It’s 2015 — welcome to another year of uninformed media clickbait about how airline seats are shrinking (newsflash: yes they are) and the reason why (not enough people want to pay a premium for bigger standard seats).
Yet airline fares are lower than they’ve ever been. US Department of Transportation data show plainly that the average airfare fell by 14 percent in real terms in the last twenty years.
The annual US domestic average itinerary fare, in 2014 constant dollars (i.e., adjusted for inflation using the Bureau of Labor Statistics’ Consumer Price Index) dropped from $454 to $389.
That’s an average of $65 dollars, every flight, in your pocket.
Consumer advocacy groups may be quick to object to that: after all, they’d argue, the airlines have more fees than ever.
But who spends $65 on fees? Bag fees on the US majors are $25, and if you hold a co-branded credit card or fly frequently enough they’re free. Even if you don’t manage to grab something at the increasingly decent airport food outlets, a sandwich off the menu is $9 — and it’s a lot tastier than the doggy-dish TV dinners we were served in 1995.
And what about these “sardine seats”? Let’s take a Boeing 737 or 757, both aircraft that Delta, United or American might have been flying 20 years ago. Taking a generous interpretation of the “good old days” of seating, let’s imagine that pitch was 32 inches back then. Let’s also take the worst that the US mainline carriers offer right now: 30 inches — though 31-inch pitched seats are much more the norm.
Since those seats were 17.2 inches wide 20 years ago and are 17.2 inches wide now, the math isn’t that hard: a standard ticket buys you 6.3 percent less personal space.
Yet you’re paying 14.3 percent less for that same standard ticket than you did in 1995. And that doesn’t take into account the fact that many aircraft now have free seat-back or streaming entertainment; JetBlue has free Wi-Fi, and USB sockets or power outlets are increasingly in evidence.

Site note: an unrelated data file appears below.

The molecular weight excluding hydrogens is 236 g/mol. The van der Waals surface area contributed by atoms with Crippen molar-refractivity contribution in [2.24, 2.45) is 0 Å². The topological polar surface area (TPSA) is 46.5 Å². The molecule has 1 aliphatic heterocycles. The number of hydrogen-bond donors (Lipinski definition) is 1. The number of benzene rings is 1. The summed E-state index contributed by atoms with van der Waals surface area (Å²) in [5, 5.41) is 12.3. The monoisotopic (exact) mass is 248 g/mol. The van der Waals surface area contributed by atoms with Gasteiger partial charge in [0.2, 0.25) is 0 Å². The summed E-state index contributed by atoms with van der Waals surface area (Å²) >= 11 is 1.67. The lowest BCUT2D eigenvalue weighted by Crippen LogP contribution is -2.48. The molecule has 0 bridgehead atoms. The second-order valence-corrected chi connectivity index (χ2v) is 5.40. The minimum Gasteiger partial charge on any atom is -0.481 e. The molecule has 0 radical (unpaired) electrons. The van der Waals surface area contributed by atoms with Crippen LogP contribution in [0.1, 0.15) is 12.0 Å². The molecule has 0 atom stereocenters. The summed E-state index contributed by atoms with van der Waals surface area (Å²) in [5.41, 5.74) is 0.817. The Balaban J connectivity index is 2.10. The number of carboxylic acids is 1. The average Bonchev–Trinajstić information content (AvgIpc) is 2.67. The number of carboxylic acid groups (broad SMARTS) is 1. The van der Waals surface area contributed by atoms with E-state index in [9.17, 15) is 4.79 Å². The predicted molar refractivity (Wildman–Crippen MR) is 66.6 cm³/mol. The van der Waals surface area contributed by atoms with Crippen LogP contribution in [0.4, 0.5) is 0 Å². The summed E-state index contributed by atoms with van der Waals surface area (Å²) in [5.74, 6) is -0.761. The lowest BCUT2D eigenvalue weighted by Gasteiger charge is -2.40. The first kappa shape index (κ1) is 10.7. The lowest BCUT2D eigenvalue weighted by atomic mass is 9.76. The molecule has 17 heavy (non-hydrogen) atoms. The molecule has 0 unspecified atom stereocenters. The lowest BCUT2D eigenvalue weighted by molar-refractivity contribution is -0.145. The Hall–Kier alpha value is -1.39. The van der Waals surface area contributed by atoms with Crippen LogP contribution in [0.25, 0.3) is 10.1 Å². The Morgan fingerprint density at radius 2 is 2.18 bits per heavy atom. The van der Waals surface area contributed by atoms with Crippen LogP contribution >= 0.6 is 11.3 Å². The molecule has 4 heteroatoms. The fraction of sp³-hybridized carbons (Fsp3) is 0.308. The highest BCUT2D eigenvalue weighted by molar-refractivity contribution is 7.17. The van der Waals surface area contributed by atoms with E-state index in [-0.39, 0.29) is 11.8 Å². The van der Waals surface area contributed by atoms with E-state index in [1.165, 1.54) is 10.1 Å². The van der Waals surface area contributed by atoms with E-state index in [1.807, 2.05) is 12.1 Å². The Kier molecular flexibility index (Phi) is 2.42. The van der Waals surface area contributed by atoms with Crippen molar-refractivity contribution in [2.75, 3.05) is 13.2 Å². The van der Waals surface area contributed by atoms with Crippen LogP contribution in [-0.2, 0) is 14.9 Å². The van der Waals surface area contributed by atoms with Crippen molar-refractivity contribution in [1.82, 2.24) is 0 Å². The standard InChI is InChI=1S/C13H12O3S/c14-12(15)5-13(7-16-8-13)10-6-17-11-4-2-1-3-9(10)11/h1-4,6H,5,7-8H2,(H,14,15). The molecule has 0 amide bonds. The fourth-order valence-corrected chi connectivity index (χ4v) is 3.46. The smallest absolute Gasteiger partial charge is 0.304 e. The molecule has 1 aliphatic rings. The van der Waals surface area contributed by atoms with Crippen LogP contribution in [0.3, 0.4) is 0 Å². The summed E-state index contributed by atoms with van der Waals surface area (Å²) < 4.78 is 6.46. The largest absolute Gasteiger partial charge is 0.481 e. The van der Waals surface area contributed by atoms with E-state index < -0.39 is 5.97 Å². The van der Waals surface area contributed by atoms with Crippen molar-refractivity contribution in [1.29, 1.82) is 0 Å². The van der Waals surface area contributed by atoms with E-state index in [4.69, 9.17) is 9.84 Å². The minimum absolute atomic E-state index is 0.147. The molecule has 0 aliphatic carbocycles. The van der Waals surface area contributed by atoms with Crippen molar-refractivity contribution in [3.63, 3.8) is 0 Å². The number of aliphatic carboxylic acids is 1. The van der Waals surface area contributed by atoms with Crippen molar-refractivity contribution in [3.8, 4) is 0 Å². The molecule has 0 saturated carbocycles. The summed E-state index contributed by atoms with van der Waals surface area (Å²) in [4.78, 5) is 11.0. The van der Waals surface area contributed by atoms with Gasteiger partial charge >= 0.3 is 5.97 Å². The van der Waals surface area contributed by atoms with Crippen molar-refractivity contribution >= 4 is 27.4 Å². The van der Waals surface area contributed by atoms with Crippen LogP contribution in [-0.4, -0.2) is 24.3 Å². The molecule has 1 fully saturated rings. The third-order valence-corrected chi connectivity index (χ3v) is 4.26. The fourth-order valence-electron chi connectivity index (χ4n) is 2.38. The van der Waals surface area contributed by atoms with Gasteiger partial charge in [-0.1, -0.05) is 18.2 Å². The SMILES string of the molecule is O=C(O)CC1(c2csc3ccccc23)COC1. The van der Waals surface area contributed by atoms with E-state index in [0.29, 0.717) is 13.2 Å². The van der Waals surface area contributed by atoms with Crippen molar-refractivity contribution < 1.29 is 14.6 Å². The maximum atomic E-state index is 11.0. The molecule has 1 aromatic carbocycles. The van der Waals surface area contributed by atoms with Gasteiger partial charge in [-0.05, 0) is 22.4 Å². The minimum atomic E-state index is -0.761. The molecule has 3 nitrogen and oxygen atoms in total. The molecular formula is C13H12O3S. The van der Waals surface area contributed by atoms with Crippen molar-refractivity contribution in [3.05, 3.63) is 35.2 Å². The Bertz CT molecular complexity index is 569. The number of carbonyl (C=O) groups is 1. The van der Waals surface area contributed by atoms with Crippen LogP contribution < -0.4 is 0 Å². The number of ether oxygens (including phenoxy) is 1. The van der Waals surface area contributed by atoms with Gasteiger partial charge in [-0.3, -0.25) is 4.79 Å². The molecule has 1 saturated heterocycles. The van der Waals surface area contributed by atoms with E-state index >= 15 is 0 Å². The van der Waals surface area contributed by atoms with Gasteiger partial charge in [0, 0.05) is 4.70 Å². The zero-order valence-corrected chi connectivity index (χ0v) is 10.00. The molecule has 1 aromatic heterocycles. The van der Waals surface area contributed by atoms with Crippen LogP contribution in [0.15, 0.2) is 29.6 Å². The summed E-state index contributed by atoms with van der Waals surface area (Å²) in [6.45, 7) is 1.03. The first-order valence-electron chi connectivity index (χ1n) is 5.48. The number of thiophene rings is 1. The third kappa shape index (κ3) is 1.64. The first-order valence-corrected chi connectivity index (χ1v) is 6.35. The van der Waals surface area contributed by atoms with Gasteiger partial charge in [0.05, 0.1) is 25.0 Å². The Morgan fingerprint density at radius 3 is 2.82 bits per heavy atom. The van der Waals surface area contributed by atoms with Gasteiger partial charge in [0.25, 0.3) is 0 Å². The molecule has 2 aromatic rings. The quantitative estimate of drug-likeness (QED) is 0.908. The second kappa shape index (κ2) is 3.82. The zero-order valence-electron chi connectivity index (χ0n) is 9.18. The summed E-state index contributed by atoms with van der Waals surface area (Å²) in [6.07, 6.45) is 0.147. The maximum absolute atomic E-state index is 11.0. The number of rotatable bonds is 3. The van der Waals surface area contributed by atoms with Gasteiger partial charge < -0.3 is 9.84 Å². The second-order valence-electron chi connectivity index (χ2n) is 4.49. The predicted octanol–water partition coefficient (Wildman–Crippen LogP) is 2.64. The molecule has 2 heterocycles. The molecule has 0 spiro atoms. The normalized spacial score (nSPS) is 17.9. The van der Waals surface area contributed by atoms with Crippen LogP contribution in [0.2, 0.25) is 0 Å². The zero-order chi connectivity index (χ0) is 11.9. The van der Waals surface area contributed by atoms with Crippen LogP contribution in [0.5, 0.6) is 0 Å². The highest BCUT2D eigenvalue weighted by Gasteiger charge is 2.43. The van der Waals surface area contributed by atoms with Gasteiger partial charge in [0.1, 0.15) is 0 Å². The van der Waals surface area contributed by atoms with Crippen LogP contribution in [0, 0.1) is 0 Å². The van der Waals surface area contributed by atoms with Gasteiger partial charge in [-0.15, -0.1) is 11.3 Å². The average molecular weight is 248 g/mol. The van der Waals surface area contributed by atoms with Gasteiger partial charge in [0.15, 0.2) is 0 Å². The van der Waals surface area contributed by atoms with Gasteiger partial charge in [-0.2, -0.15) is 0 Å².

And, on a huge number of flights, whether on a CRJ or on a 777, you have the option to pay a small sum — usually a good bit less than your savings compared with 20 years ago — for an extra legroom economy product like United’s Economy Plus, Delta’s Economy Comfort or American’s Main Cabin Extra.
Let’s take a look at the US’ five busiest air routes and the price Delta quotes for Economy Comfort — which generally gives a 35-inch pitch, or 9.4 percent more than the max you could find in economy twenty years ago, and also throws in priority boarding for you and your carry-on — for a flight this Valentine’s Day, booking just over a month out:
San Francisco to LA? $9.
New York to Miami? $49.
New York to LA? $99 (and that includes a wrap, booze and a sleep kit).
Chicago to New York? $29
New York to Orlando? $39.
Let’s wrap it up: if you want to keep the $65 by which airfares have dropped in twenty years, you can. Imagine how many more people can now afford to fly who previously couldn’t. And US airlines’ generous carry-on rules, and their co-branded credit card bag fee exemptions, mean that you can avoid a bag fee by being thrifty.
Alternatively, you can spend some of it for more spacious seats than twenty years ago, or on better food, or on Wi-Fi. Or just watch some TV on the seat-back or via the increasingly available streaming entertainment.
Flying in economy is cheaper than it’s ever been. It can also be more comfortable than it’s ever been — and for no more money than standard economy used to cost. Self-appointed “passenger advocates” need to stop blasting airlines for finding ways to make flying cheaper for passengers who want lower fares.